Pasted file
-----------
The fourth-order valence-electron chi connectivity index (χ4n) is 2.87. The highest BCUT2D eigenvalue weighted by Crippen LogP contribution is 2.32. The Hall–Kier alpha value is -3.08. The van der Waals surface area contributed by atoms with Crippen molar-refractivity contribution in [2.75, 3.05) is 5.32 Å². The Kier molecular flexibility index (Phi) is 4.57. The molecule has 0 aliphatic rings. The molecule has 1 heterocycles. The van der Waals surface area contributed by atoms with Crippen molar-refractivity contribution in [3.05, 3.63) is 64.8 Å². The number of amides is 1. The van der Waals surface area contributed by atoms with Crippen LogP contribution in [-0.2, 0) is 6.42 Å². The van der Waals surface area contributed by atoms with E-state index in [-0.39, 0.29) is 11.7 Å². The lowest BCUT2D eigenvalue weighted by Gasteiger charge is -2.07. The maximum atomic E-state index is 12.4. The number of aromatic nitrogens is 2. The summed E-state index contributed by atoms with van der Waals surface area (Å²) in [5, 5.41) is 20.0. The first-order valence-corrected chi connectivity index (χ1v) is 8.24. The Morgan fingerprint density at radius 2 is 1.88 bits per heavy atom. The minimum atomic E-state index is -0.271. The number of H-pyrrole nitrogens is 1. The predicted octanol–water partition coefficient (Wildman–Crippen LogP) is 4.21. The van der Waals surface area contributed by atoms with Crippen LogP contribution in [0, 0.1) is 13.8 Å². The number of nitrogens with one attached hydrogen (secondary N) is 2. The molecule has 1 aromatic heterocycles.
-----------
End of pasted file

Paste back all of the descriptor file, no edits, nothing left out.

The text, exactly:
The fourth-order valence-electron chi connectivity index (χ4n) is 2.87. The highest BCUT2D eigenvalue weighted by Crippen LogP contribution is 2.32. The Hall–Kier alpha value is -3.08. The van der Waals surface area contributed by atoms with Crippen molar-refractivity contribution in [2.75, 3.05) is 5.32 Å². The Kier molecular flexibility index (Phi) is 4.57. The molecule has 0 aliphatic rings. The molecule has 1 heterocycles. The van der Waals surface area contributed by atoms with Crippen molar-refractivity contribution in [3.05, 3.63) is 64.8 Å². The number of amides is 1. The van der Waals surface area contributed by atoms with Crippen LogP contribution in [-0.2, 0) is 6.42 Å². The van der Waals surface area contributed by atoms with E-state index in [-0.39, 0.29) is 11.7 Å². The lowest BCUT2D eigenvalue weighted by Gasteiger charge is -2.07. The maximum atomic E-state index is 12.4. The number of aromatic nitrogens is 2. The summed E-state index contributed by atoms with van der Waals surface area (Å²) in [5, 5.41) is 20.0. The first-order valence-corrected chi connectivity index (χ1v) is 8.24. The Morgan fingerprint density at radius 2 is 1.88 bits per heavy atom. The minimum atomic E-state index is -0.271. The number of H-pyrrole nitrogens is 1. The predicted octanol–water partition coefficient (Wildman–Crippen LogP) is 4.21. The van der Waals surface area contributed by atoms with Crippen LogP contribution in [0, 0.1) is 13.8 Å². The number of nitrogens with one attached hydrogen (secondary N) is 2. The molecule has 1 aromatic heterocycles.